New York – President Barack Obama will call on Wall Street and industry lobbyists today to “join us, instead of fighting us” as Congress prepares to create new regulations to rein in the financial industry.
Obama will deliver a midday speech today at the Cooper Union, in the shadow of Wall Street, as the full Senate prepares to debate legislation to regulate derivatives, create a new consumer financial protection structure and give the government mechanisms to stave off bailouts of giants considered too big to fail.
The House of Representatives passed its own financial regulation late last year. Senate Republicans have been critical of Senate Democrats’ approach but in recent days have indicated a greater willingness to work toward a deal.
The proposed reforms follow the nation’s housing crisis and recession, and the SEC’s move last week to bring fraud charges against giant Goldman Sachs.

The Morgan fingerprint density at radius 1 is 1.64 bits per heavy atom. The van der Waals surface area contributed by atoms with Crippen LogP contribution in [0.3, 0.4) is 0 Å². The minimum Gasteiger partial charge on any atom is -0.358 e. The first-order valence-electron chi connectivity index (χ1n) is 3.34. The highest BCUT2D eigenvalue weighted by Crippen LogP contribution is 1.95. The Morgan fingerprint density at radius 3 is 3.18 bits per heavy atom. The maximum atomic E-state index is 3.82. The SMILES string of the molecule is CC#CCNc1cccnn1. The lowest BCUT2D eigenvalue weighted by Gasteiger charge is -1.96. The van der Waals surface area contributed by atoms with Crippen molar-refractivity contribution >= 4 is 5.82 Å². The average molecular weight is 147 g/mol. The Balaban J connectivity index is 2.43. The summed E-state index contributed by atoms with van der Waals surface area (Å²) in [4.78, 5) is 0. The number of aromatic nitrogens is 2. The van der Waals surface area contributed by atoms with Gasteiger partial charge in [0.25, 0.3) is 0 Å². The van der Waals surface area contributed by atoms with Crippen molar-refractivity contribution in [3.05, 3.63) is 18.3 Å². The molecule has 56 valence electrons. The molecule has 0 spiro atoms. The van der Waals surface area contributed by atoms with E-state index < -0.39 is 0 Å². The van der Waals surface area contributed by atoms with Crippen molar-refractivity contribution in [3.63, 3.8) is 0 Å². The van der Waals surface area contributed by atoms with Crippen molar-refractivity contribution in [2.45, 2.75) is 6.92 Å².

In excerpts of the president’s remarks, released ahead of his speech, Obama says he believes in free markets, but that “a free market was never meant to be a free license to take whatever you can get, however you can get it. That is what happened too often in the years leading up to the crisis. Some on Wall Street forgot that behind every dollar traded or leveraged, there is family looking to buy a house, pay for an education, open a business, or save for retirement. What happens here has real consequences across our country.”
“I am here today because I want to urge you to join us, instead of fighting us in this effort,” the president plans to say. “I am here because I believe that these reforms are, in the end, not only in the best interest of our country, but in the best interest of our financial sector.”
Obama is to describe five elements he considers essential to the legislation:
- A system protecting the overall economy from a large firm’s failure
- Limiting the size of banks and what risks banks can take
- Bringing more transparency to derivatives markets
- Creating more consumer financial protections
- Giving investors and pension holders more say in who manages companies